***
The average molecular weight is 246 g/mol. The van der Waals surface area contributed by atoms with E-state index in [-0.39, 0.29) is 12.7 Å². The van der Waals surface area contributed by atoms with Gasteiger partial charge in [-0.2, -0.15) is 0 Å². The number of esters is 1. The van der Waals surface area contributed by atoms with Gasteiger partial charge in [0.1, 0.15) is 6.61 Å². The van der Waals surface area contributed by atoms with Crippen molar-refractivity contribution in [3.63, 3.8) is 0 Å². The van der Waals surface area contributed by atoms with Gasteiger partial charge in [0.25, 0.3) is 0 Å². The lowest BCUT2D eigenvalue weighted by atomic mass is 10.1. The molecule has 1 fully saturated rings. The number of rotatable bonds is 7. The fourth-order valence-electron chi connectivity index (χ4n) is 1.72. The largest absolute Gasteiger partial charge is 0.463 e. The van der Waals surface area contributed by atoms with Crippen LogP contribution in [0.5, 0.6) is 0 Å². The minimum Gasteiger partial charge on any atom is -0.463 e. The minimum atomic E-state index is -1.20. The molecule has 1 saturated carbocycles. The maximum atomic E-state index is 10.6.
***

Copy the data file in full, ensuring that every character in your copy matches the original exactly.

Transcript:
The average molecular weight is 246 g/mol. The van der Waals surface area contributed by atoms with E-state index in [-0.39, 0.29) is 12.7 Å². The van der Waals surface area contributed by atoms with Gasteiger partial charge in [-0.2, -0.15) is 0 Å². The number of esters is 1. The van der Waals surface area contributed by atoms with Gasteiger partial charge in [0.1, 0.15) is 6.61 Å². The van der Waals surface area contributed by atoms with Crippen molar-refractivity contribution in [3.63, 3.8) is 0 Å². The van der Waals surface area contributed by atoms with Gasteiger partial charge in [0.25, 0.3) is 0 Å². The lowest BCUT2D eigenvalue weighted by atomic mass is 10.1. The molecule has 1 fully saturated rings. The number of rotatable bonds is 7. The fourth-order valence-electron chi connectivity index (χ4n) is 1.72. The largest absolute Gasteiger partial charge is 0.463 e. The van der Waals surface area contributed by atoms with Crippen LogP contribution in [0.5, 0.6) is 0 Å². The minimum Gasteiger partial charge on any atom is -0.463 e. The minimum atomic E-state index is -1.20. The molecule has 1 saturated carbocycles. The maximum atomic E-state index is 10.6.